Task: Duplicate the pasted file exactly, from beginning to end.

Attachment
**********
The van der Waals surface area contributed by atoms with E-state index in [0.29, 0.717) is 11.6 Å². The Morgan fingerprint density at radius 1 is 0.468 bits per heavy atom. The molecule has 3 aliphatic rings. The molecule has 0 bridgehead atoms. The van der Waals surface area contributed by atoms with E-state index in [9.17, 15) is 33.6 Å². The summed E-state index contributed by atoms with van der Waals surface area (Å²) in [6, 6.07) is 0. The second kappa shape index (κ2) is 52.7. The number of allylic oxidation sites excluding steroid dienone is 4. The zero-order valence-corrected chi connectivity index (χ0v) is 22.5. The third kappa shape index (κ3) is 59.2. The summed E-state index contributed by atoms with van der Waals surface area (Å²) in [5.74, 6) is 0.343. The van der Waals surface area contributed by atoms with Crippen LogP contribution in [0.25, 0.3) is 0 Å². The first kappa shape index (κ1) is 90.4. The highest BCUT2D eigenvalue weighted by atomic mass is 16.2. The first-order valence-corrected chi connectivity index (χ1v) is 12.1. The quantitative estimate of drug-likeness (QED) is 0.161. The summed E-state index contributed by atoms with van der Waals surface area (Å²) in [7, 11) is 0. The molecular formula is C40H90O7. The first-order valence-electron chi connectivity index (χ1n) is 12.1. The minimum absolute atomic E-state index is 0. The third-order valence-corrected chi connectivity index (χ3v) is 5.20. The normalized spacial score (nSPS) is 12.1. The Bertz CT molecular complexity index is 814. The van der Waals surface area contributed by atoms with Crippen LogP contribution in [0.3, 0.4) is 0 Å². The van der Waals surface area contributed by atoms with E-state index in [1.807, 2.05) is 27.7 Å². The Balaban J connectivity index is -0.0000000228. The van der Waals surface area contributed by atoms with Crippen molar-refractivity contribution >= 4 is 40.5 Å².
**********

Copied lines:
The van der Waals surface area contributed by atoms with E-state index in [0.29, 0.717) is 11.6 Å². The Morgan fingerprint density at radius 1 is 0.468 bits per heavy atom. The molecule has 3 aliphatic rings. The molecule has 0 bridgehead atoms. The van der Waals surface area contributed by atoms with E-state index in [9.17, 15) is 33.6 Å². The summed E-state index contributed by atoms with van der Waals surface area (Å²) in [6, 6.07) is 0. The second kappa shape index (κ2) is 52.7. The number of allylic oxidation sites excluding steroid dienone is 4. The zero-order valence-corrected chi connectivity index (χ0v) is 22.5. The third kappa shape index (κ3) is 59.2. The summed E-state index contributed by atoms with van der Waals surface area (Å²) in [5.74, 6) is 0.343. The van der Waals surface area contributed by atoms with Crippen LogP contribution in [0.25, 0.3) is 0 Å². The first kappa shape index (κ1) is 90.4. The highest BCUT2D eigenvalue weighted by atomic mass is 16.2. The first-order valence-corrected chi connectivity index (χ1v) is 12.1. The quantitative estimate of drug-likeness (QED) is 0.161. The summed E-state index contributed by atoms with van der Waals surface area (Å²) in [7, 11) is 0. The molecular formula is C40H90O7. The first-order valence-electron chi connectivity index (χ1n) is 12.1. The minimum absolute atomic E-state index is 0. The third-order valence-corrected chi connectivity index (χ3v) is 5.20. The normalized spacial score (nSPS) is 12.1. The Bertz CT molecular complexity index is 814. The van der Waals surface area contributed by atoms with Crippen LogP contribution in [0.3, 0.4) is 0 Å². The van der Waals surface area contributed by atoms with E-state index in [1.807, 2.05) is 27.7 Å². The Balaban J connectivity index is -0.0000000228. The van der Waals surface area contributed by atoms with Crippen molar-refractivity contribution >= 4 is 40.5 Å².